Trupia will present the findings of three years of research to characterize, saccharify and ferment corn kernel fiber. The goal is to help producers add cellulosic ethanol production at existing corn ethanol plants by fractionating the corn at the front end and using the fiber as an additional feedstock. “The idea of our research is, let’s look at the easiest cellulosic material to get, from existing ethanol production and then move forward,” she says, adding that producers could later add corn stover and corn cobs to their feedstock repertoire.

The research is ready to move past the bench scale for optimization, she says. NCERC, which is a non-profit organization with the goal of helping the ethanol industry, is interested in developing a protocol that all ethanol producers could use to make additional fuel from corn fiber.  “The next step we are hoping to get funded is a scale-up procedure,” she says.

Another area of research is pretreatment to access the sugars in corn fiber. NCERC has studied pretreatment procedures such as steam explosion, dilute acid pretreatment, liquid ammonia soaking, caustic pretreatment and lime pretreatment. Dilute acid pretreatment came out on top, resulting in about 75 percent liquefaction of the total mass as well as complete saccharification of the hemicellulose component while allowing for the highest degree of cellulosic enrichment. The other methods of pretreatment resulted in up to 60 percent of mass liquefaction and rendered cellulose component digestible by commercial cellulases, she says.


Coproducts Advance
A coproduct that’s getting a lot of attention right now is zein. Douglas Tiffany, assistant extension professor at the University of Minnesota, will talk about zein in a panel presentation called “High-Value Coproducts from Ethanol Sidestreams.” There’s a market for zein in food preservation—it can be sprayed on fruits or vegetables to keep them fresh. The question is whether zein from DDGS can break into that existing market, Tiffany says.

In the past, ethanol plants produced only two products: ethanol and DDGS. With a technology developed by Pavel Krasutsky, program director of the Natural Resources Research Institute at the University of Minnesota, Duluth, heated ethanol can be leached through distillers grains, resulting in zein and other coproducts. The alcohol pulls out corn oil, which can then be diverted to biodiesel production. The process also pulls out solubles, which contain a fair amount of glycerin and can be converted by bacteria into additional ethanol. “In terms of products to be sold, an additional 10 percent ethanol and 10 percent biodiesel or jet fuel beyond the amount of ethanol already recovered from starch fermentation can be sold from every bushel of corn processed,” he says, adding that the additional ethanol from glycerin should be considered an advanced biofuel.
Not only does the method remove all traces of antibiotics used in the ethanol process, but it leaves behind a high-protein DDG product. Typically DDG is 28 percent crude protein, Tiffany says, but this back-end process results in DDG protein concentrated to 34 percent. With tight margins due to high-price corn, this extraction process would help ethanol producers get more out of every bushel of corn. “Research results suggest that as little as 1 percent of the ethanol used in extraction is lost in the process, residing mostly in the high protein feed,” he says.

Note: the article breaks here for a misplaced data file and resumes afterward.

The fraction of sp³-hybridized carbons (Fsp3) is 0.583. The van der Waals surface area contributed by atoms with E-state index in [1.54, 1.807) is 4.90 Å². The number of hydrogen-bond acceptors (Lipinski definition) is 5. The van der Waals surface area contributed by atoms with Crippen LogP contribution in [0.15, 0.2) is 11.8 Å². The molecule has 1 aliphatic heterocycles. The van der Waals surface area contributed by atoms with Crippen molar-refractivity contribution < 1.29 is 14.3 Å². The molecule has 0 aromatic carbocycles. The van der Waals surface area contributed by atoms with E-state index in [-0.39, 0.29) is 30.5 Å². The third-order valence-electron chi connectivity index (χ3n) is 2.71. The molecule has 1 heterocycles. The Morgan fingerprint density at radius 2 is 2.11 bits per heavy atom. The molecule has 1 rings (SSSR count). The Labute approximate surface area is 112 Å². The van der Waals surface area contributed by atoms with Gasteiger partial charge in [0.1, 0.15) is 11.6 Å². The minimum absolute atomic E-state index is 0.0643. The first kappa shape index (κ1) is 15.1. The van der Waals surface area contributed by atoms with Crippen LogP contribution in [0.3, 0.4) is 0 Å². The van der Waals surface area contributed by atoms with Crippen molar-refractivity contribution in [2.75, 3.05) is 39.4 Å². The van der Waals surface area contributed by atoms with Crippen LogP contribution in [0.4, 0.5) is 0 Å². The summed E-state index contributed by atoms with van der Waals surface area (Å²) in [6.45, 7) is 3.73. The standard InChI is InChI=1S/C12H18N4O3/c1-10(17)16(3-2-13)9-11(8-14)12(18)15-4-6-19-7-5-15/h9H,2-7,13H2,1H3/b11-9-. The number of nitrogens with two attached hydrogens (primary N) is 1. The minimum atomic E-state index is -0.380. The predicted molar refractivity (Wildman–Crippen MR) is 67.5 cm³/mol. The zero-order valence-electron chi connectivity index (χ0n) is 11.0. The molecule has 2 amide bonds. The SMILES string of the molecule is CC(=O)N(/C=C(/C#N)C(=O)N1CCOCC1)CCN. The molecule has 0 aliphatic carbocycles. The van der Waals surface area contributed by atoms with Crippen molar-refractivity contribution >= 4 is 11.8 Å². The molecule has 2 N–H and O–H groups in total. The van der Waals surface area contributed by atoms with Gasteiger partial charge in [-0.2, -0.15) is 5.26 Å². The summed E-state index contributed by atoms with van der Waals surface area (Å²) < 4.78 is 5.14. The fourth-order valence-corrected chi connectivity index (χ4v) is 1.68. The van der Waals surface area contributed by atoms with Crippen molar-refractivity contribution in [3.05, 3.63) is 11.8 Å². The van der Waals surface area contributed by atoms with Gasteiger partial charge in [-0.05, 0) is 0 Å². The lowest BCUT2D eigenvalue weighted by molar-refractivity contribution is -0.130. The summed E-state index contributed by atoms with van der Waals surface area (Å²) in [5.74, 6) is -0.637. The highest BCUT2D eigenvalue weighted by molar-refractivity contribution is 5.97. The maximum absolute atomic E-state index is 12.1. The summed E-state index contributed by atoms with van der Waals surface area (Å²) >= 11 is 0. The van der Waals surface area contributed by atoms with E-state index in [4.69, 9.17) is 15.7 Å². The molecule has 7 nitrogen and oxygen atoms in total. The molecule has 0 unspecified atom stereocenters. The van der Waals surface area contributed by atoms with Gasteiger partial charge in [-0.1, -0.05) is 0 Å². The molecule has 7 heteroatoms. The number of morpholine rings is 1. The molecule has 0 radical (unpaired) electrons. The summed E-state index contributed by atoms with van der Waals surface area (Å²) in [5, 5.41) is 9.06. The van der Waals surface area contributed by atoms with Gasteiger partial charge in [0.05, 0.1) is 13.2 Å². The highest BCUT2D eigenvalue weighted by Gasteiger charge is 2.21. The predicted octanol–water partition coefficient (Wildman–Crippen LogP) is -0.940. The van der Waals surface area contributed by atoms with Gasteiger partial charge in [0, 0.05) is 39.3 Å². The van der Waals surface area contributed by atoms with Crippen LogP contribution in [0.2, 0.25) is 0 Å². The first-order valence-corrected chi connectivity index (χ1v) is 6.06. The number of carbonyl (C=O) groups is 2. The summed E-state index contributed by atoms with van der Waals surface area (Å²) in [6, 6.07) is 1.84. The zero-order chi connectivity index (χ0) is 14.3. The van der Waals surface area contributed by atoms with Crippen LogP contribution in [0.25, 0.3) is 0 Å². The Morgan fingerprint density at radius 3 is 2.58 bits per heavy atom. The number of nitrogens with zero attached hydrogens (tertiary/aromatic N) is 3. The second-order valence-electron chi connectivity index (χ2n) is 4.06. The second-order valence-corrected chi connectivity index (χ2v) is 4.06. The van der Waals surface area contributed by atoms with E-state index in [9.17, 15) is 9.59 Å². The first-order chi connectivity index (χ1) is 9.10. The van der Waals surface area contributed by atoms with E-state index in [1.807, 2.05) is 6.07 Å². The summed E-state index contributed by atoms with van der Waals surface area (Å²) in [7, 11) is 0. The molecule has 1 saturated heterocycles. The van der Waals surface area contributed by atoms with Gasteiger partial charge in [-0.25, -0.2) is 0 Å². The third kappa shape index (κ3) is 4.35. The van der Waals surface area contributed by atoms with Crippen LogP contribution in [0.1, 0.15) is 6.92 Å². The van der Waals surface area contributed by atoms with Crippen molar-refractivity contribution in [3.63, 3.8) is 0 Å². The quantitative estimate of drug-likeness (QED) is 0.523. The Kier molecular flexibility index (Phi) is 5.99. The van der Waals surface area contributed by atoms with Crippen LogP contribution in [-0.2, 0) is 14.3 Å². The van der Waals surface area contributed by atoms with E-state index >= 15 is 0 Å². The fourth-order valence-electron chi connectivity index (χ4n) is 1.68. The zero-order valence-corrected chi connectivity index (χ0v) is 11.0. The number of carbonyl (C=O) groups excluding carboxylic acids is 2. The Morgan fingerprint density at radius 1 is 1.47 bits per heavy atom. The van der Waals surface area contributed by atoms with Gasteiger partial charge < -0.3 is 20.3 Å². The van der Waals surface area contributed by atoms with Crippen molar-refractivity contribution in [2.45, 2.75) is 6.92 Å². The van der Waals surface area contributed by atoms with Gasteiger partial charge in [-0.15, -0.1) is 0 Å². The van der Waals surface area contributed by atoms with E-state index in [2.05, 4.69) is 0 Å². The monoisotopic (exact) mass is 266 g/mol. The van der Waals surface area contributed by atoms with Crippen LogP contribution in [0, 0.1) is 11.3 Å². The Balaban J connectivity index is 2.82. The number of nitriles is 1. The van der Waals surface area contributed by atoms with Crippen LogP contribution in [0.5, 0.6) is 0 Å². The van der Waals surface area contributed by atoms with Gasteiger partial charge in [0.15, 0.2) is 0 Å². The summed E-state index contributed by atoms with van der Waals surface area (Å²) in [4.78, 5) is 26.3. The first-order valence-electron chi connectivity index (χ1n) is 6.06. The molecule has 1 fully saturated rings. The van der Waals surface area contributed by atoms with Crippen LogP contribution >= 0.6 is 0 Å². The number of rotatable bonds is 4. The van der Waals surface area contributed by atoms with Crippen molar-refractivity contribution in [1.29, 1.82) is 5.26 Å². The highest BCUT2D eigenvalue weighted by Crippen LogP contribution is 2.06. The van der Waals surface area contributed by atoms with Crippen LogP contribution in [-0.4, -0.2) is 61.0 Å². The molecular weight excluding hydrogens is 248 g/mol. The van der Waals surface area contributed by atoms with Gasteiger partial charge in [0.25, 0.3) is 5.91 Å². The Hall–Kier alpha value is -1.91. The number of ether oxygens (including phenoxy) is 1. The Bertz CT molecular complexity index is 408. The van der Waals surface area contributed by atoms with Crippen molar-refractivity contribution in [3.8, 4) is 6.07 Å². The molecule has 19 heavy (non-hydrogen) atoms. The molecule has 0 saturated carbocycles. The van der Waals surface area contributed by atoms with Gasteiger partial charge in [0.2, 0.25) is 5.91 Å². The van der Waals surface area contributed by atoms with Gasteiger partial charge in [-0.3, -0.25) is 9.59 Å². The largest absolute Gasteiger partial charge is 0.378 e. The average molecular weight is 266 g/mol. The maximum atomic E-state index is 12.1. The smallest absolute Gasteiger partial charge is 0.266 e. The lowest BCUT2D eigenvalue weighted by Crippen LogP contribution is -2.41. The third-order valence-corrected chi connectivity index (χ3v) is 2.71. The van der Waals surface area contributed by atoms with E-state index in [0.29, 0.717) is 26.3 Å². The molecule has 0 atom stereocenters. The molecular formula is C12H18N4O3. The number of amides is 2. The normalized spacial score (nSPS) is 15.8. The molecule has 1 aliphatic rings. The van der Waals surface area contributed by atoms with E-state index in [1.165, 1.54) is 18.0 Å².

The research group he is part of is now working with Crown Iron Works Co. to take what was learned in the lab and see how it will perform at a bigger scale. In addition, a substantial amount of the high protein DDG was made available for different livestock feeding trials. By the time FEW rolls around, Tiffany hopes to have more solid numbers to report on the extraction research and feeding trials, he says.


Other Events
While the education, networking and business opportunities at FEW are invaluable, the event is also known for its stellar entertainment. In keeping with the racing theme, it’s all about the brickyard this year. The brickyard nickname came about because the Indianapolis Motor Speedway was once paved in bricks and still has some bricks at the starting/finish line. NASCAR races were first held there in 1994 at the first Brickyard 400 and in 1996 driver Dale Jerret started the tradition of “kissing the bricks,” when the winning driver and crew pucker up and actually kiss the bricks at the finish line.

The FEW fun starts with the traditional golf outing, held this year at the Brickyard Crossing golf course, which has four of its holes inside the speedway and remnants of the old pit walls used in bulkheading around the lakes on the outside holes. 

June 29, the final day of panel presentations at FEW, wraps up with a trip to the Indianapolis Motor Speedway Hall of Fame Museum, located within the speedway oval. The original hall of fame was established in 1956 but was only large enough to display a few vintage cars. The current museum opened in 1976 and has at least 75 vehicles on display at all times, including winning Indy 500 cars and a rare 1935 Duesenberg Model JN four-door convertible passenger car. Participants will also have the chance to do a lap around the museum track in a small bus and take pictures inside a real Indy race car.

On the last day of FEW, June 30, participants will be offered a tour of the Poet Biorefining plant in Cloverdale, Ind. The 90 MMgy ethanol plant is the company’s 27th plant, and first acquisition, that was retrofitted with Poet technology and restarted in late March.


Author: Holly Jessen
Associate Editor,
Ethanol Producer Magazine